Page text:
Tom Smart, Deseret News
Sen. Scott McCoy will attend the upcoming Democratic National Convention in Denver as a delegate. In 1996, he attended the Republican Convention as an aide to vice presidential candidate Jack Kemp.

Democratic state Sen. Scott McCoy, one of three openly gay members of the Utah Legislature, is coming out of the closet — for the second time.

Only those close to McCoy may know that he used to be a Republican.

And not just someone who often voted for GOP candidates. No, McCoy was a top aide in former GOP vice presidential nominee Jack Kemp's 1996 campaign and a top GOP staffer in the U.S. House in the 1990s.

"I'm going to my second national (political) convention," said McCoy, D-Salt Lake. "But this time it is a Democratic convention." McCoy is one of 29 Utah delegates due to attend the National Democratic Convention in Denver starting Aug. 25.

In 1996, McCoy attended the Republican National Convention in San Diego, where former Sen. Bob Dole was voted the GOP presidential nominee. Dole picked Kemp as his running mate. At that convention, McCoy was not a delegate but was the executive assistant to Kemp's vice presidential co-campaign directors. He was in the thick of national GOP politics.

"It's tough to scrounge up floor credentials, but I did get in to see Kemp's acceptance speech and Dole's convention speech," McCoy recalls.

McCoy also attended the vice presidential debate between Kemp and then-Vice President Al Gore in Florida. "Gore kicked Kemp's butt," recalls McCoy. It was not a good day for McCoy's candidate.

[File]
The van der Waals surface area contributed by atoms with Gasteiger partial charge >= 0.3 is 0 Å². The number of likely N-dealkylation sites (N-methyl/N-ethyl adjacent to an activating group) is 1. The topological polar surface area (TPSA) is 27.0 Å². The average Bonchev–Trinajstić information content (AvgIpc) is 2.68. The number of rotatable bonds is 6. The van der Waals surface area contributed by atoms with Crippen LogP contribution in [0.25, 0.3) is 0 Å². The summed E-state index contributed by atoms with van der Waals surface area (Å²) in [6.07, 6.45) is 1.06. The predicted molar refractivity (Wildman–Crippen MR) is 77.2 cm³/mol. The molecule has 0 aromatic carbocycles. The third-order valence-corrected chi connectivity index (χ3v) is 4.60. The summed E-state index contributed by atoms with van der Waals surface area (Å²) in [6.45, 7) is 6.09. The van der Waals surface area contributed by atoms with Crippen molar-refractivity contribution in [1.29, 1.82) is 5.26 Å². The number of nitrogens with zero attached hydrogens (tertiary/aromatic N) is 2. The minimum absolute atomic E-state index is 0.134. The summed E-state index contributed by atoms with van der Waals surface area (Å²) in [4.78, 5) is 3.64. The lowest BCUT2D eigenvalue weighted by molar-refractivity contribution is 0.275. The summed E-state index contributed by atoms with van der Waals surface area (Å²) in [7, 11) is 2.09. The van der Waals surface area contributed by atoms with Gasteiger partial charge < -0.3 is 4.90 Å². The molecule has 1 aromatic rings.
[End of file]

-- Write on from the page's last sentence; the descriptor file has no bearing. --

Now, 12 years later, after meeting his life-partner, Mark Barr, in New York City while attending law school, coming out openly as a gay man, moving to Salt Lake City and getting involved in Democratic politics, McCoy will cast a vote for that other party's presidential nominee in a few days.

It has been a long, transitional journey for McCoy — the son of rural Republican, horse-breeding parents, born in a small Missouri town and graduating from high school in Oklahoma. McCoy says that today he feels very comfortable in Utah, in the state Senate and in the Democratic Party.

McCoy says he always considered himself a reasonable Republican, not dogmatic on ideological lines. In fact, McCoy describes his current politics as moderate to conservative on fiscal issues — like spending and taxes. But he said he is more liberal on social issues, especially those involving equality of all people.

Politics grabbed McCoy as a young man. After graduating from a Tulsa, Okla., high-school (his family moved there when McCoy was in the sixth grade), McCoy attended the same small, liberal arts college in Kansas that his mom and dad went to, William Jewell College.

After graduating from there he let his passion take him to the big city, Washington, D.C., where he got a job with a Republican House member, an old fraternity brother of his dad's. McCoy then started graduate school at George Washington University.

Over the next years McCoy advanced in many ways, he said — he learned the nuts and bolts of Congress and lawmaking, switched jobs to another Republican congressman, this time as part of the new "Newt Gingrich majority of 1994," and he finished a master's degree in international affairs.

But he was still a dyed-in-the-wool Republican. By 1996 he had become a staff expert on agriculture issues and made many good political contacts.